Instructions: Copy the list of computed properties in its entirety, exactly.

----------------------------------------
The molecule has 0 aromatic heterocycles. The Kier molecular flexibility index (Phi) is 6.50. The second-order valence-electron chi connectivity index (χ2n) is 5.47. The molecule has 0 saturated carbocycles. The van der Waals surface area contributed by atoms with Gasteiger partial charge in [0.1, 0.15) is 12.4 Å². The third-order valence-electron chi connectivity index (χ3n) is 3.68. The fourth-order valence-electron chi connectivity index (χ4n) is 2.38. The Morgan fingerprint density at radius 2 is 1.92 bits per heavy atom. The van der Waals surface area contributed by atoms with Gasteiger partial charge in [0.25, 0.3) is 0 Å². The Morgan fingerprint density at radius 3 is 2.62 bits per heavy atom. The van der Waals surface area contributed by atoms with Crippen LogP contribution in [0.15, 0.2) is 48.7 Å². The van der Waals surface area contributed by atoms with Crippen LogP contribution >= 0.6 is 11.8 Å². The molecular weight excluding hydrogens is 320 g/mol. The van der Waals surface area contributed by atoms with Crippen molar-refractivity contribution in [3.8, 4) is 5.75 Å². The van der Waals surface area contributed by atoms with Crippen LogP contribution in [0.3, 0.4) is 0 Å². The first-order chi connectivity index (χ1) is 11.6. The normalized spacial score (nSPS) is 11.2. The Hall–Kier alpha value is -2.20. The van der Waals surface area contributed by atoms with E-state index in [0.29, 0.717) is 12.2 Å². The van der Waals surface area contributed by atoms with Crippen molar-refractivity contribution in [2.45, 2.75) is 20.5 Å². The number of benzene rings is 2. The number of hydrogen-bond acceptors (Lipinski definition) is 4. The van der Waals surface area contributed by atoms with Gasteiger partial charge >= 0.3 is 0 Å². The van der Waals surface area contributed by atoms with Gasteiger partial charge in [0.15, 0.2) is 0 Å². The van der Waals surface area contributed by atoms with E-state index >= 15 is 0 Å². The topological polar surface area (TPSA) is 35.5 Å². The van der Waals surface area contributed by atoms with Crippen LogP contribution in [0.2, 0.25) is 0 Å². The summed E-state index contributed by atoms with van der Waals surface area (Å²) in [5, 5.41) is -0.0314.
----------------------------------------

The molecule has 0 aromatic heterocycles. The Kier molecular flexibility index (Phi) is 6.50. The second-order valence-electron chi connectivity index (χ2n) is 5.47. The molecule has 0 saturated carbocycles. The van der Waals surface area contributed by atoms with Gasteiger partial charge in [0.1, 0.15) is 12.4 Å². The third-order valence-electron chi connectivity index (χ3n) is 3.68. The fourth-order valence-electron chi connectivity index (χ4n) is 2.38. The Morgan fingerprint density at radius 2 is 1.92 bits per heavy atom. The van der Waals surface area contributed by atoms with Gasteiger partial charge in [0.25, 0.3) is 0 Å². The Morgan fingerprint density at radius 3 is 2.62 bits per heavy atom. The van der Waals surface area contributed by atoms with Crippen LogP contribution in [0.15, 0.2) is 48.7 Å². The van der Waals surface area contributed by atoms with Crippen LogP contribution >= 0.6 is 11.8 Å². The molecular weight excluding hydrogens is 320 g/mol. The van der Waals surface area contributed by atoms with Crippen molar-refractivity contribution in [3.8, 4) is 5.75 Å². The van der Waals surface area contributed by atoms with Crippen LogP contribution in [0.3, 0.4) is 0 Å². The first-order chi connectivity index (χ1) is 11.6. The normalized spacial score (nSPS) is 11.2. The Hall–Kier alpha value is -2.20. The van der Waals surface area contributed by atoms with E-state index in [0.29, 0.717) is 12.2 Å². The van der Waals surface area contributed by atoms with Crippen molar-refractivity contribution in [2.45, 2.75) is 20.5 Å². The number of benzene rings is 2. The number of hydrogen-bond acceptors (Lipinski definition) is 4. The van der Waals surface area contributed by atoms with Gasteiger partial charge >= 0.3 is 0 Å². The van der Waals surface area contributed by atoms with Gasteiger partial charge in [0.15, 0.2) is 0 Å². The van der Waals surface area contributed by atoms with E-state index >= 15 is 0 Å². The topological polar surface area (TPSA) is 35.5 Å². The van der Waals surface area contributed by atoms with Crippen LogP contribution in [0.2, 0.25) is 0 Å². The summed E-state index contributed by atoms with van der Waals surface area (Å²) in [5, 5.41) is -0.0314.